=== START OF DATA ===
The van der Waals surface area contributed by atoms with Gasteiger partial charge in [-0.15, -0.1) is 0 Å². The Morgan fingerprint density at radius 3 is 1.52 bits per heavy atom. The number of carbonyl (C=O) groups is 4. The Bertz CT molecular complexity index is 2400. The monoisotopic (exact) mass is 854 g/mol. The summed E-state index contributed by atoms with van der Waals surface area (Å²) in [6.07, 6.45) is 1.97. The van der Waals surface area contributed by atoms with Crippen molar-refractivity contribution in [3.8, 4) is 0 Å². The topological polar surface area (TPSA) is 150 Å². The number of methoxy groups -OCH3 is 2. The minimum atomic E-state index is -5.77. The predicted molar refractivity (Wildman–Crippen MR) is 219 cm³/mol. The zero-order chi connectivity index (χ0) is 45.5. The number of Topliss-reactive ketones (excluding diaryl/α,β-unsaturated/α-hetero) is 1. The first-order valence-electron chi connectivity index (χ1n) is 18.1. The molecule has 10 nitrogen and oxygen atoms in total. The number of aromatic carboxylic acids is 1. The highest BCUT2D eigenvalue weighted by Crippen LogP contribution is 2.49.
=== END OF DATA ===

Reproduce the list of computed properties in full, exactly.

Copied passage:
The van der Waals surface area contributed by atoms with Gasteiger partial charge in [-0.15, -0.1) is 0 Å². The Morgan fingerprint density at radius 3 is 1.52 bits per heavy atom. The number of carbonyl (C=O) groups is 4. The Bertz CT molecular complexity index is 2400. The monoisotopic (exact) mass is 854 g/mol. The summed E-state index contributed by atoms with van der Waals surface area (Å²) in [6.07, 6.45) is 1.97. The van der Waals surface area contributed by atoms with Crippen molar-refractivity contribution in [3.8, 4) is 0 Å². The topological polar surface area (TPSA) is 150 Å². The number of methoxy groups -OCH3 is 2. The minimum atomic E-state index is -5.77. The predicted molar refractivity (Wildman–Crippen MR) is 219 cm³/mol. The zero-order chi connectivity index (χ0) is 45.5. The number of Topliss-reactive ketones (excluding diaryl/α,β-unsaturated/α-hetero) is 1. The first-order valence-electron chi connectivity index (χ1n) is 18.1. The molecule has 10 nitrogen and oxygen atoms in total. The number of aromatic carboxylic acids is 1. The highest BCUT2D eigenvalue weighted by Crippen LogP contribution is 2.49.